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Latino Groups Befuddled by Election Rulings

The five-man panel in charge of redrafting state House and Senate district lines, after its original plan was rejected by the state Supreme Court, has postponed a meeting for voting on a preliminary map for the second time. The indefinite delay is another blow to Latino advocates, who want to avoid going back to the old district lines.

To Angel Ortiz, with Latino Lines, equally "mystifying" was the news that special elections will be held on the day of the primary, April 24th, and based on 2001 lines.

"How can you say that one plan is unconstitutional and then go ahead and say, 'Well, you've got to go on the 2001 plan,' which is really unconstitutional?" said Ortiz, a former Philadelphia city councilman. "It makes no sense whatsoever."

Latino Lines pushed to create four majority-Latino House districts under the plan rejected by the state Supreme Court. The high court has said the primary election will be based on 2001 state House and Senate district lines.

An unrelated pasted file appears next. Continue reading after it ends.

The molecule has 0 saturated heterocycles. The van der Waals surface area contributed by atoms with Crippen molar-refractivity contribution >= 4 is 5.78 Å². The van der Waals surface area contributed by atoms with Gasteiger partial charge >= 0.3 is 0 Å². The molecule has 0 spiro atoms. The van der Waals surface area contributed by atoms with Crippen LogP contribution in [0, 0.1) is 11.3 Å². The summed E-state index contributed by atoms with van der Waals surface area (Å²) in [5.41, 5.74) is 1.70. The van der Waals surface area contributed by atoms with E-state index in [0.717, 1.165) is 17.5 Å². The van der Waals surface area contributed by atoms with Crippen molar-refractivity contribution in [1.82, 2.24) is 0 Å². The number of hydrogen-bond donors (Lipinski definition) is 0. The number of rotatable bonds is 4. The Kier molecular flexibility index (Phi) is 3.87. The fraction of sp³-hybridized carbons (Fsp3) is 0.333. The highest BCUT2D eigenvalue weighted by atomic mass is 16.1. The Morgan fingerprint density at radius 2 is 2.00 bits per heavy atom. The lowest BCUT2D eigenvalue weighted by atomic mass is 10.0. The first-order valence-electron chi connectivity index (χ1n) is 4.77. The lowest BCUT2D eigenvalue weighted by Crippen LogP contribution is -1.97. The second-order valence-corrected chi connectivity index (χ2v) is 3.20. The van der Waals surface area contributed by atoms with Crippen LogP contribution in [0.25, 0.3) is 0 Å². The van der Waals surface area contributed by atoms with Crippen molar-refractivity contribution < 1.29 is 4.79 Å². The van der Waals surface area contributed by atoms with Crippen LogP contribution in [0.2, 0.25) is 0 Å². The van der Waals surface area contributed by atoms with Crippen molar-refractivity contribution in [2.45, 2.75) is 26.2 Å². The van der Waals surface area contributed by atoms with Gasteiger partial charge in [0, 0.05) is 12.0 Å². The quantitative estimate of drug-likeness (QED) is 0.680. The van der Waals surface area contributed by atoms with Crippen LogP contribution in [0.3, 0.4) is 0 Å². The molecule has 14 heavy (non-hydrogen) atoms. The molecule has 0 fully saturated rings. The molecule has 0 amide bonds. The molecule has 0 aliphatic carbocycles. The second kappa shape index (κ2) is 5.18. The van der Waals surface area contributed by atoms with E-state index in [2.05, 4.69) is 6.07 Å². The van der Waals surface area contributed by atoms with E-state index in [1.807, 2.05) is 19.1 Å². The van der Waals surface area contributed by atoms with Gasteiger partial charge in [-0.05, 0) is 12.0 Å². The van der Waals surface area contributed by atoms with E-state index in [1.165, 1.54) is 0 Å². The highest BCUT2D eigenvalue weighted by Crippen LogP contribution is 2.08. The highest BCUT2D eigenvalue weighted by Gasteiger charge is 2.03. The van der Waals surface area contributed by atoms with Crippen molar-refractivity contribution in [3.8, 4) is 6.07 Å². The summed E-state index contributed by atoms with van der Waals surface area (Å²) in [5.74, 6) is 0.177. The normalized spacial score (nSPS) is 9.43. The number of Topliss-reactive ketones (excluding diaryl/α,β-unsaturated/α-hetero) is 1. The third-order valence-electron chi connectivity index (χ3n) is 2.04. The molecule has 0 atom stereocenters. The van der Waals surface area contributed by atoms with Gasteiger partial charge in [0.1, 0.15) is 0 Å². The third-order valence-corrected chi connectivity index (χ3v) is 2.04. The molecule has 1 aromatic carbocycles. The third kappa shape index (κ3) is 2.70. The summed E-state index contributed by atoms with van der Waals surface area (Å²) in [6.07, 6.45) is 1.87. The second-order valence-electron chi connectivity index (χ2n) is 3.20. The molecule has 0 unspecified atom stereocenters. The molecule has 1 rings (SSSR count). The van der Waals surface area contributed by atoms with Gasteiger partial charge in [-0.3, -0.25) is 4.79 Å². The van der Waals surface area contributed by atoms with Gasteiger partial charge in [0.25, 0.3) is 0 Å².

The old map only includes one majority-Latino district, and Ortiz said it disenfranchises a Latino population that has grown to at least 700-thousand people in Pennsylvania.

His group says the court's decision not to rule the old 2001 plan unconstitutional disenfranchises hundreds of thousands of Latinos, as well as voters throughout the state, whose votes will not carry equal weight.

"It is utterly, utterly laughable to say that the 2001 lines are better than the plan that was rejected by the Supreme Court," said Ortiz. "If it had flaws, then you've got to be able to say, 'Fix the flaws,' but you cannot go back."

One person allied with the Latino redistricting groups likened the whole affair to playing the Superbowl with a team from last year.

Also sympathetic to the Latino group's cause is the state GOP, whose House and Senate leaders and spokesmen have dropped the coalition's name at every opportunity as proof enough that their redistricting plan had its share of redeeming values.